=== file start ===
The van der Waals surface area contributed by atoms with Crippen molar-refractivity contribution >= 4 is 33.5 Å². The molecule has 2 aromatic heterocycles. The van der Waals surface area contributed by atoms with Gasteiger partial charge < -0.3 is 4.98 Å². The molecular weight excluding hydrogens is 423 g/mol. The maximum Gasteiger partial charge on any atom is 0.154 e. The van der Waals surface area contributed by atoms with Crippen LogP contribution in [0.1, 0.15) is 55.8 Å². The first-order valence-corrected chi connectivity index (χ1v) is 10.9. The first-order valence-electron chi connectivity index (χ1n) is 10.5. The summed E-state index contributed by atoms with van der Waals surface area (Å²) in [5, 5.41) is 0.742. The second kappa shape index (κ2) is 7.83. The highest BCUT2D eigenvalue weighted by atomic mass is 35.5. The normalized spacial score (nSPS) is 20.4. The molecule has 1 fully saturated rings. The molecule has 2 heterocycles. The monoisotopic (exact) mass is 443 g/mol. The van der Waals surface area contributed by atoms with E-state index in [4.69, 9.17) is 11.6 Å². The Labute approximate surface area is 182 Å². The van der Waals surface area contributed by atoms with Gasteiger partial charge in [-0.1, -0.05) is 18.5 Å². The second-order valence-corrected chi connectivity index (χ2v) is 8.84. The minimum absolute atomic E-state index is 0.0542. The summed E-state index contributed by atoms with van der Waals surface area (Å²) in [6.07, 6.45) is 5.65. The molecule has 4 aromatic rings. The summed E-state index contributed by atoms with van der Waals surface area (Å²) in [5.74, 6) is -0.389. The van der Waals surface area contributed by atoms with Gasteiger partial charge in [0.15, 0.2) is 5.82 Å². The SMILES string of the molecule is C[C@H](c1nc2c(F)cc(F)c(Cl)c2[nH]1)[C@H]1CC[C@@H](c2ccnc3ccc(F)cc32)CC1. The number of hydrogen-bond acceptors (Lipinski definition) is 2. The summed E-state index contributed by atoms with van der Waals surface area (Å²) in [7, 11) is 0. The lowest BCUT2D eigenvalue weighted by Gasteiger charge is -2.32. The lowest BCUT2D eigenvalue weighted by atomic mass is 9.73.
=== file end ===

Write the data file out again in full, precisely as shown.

The van der Waals surface area contributed by atoms with Crippen molar-refractivity contribution >= 4 is 33.5 Å². The molecule has 2 aromatic heterocycles. The van der Waals surface area contributed by atoms with Gasteiger partial charge < -0.3 is 4.98 Å². The molecular weight excluding hydrogens is 423 g/mol. The maximum Gasteiger partial charge on any atom is 0.154 e. The van der Waals surface area contributed by atoms with Crippen LogP contribution in [0.1, 0.15) is 55.8 Å². The first-order valence-corrected chi connectivity index (χ1v) is 10.9. The first-order valence-electron chi connectivity index (χ1n) is 10.5. The summed E-state index contributed by atoms with van der Waals surface area (Å²) in [5, 5.41) is 0.742. The second kappa shape index (κ2) is 7.83. The highest BCUT2D eigenvalue weighted by atomic mass is 35.5. The normalized spacial score (nSPS) is 20.4. The molecule has 1 fully saturated rings. The molecule has 2 heterocycles. The monoisotopic (exact) mass is 443 g/mol. The van der Waals surface area contributed by atoms with E-state index in [4.69, 9.17) is 11.6 Å². The Labute approximate surface area is 182 Å². The van der Waals surface area contributed by atoms with Gasteiger partial charge in [-0.1, -0.05) is 18.5 Å². The second-order valence-corrected chi connectivity index (χ2v) is 8.84. The minimum absolute atomic E-state index is 0.0542. The summed E-state index contributed by atoms with van der Waals surface area (Å²) in [6.07, 6.45) is 5.65. The molecule has 4 aromatic rings. The summed E-state index contributed by atoms with van der Waals surface area (Å²) in [5.74, 6) is -0.389. The van der Waals surface area contributed by atoms with Gasteiger partial charge in [0.15, 0.2) is 5.82 Å². The SMILES string of the molecule is C[C@H](c1nc2c(F)cc(F)c(Cl)c2[nH]1)[C@H]1CC[C@@H](c2ccnc3ccc(F)cc32)CC1. The number of hydrogen-bond acceptors (Lipinski definition) is 2. The summed E-state index contributed by atoms with van der Waals surface area (Å²) in [7, 11) is 0. The lowest BCUT2D eigenvalue weighted by Gasteiger charge is -2.32. The lowest BCUT2D eigenvalue weighted by atomic mass is 9.73.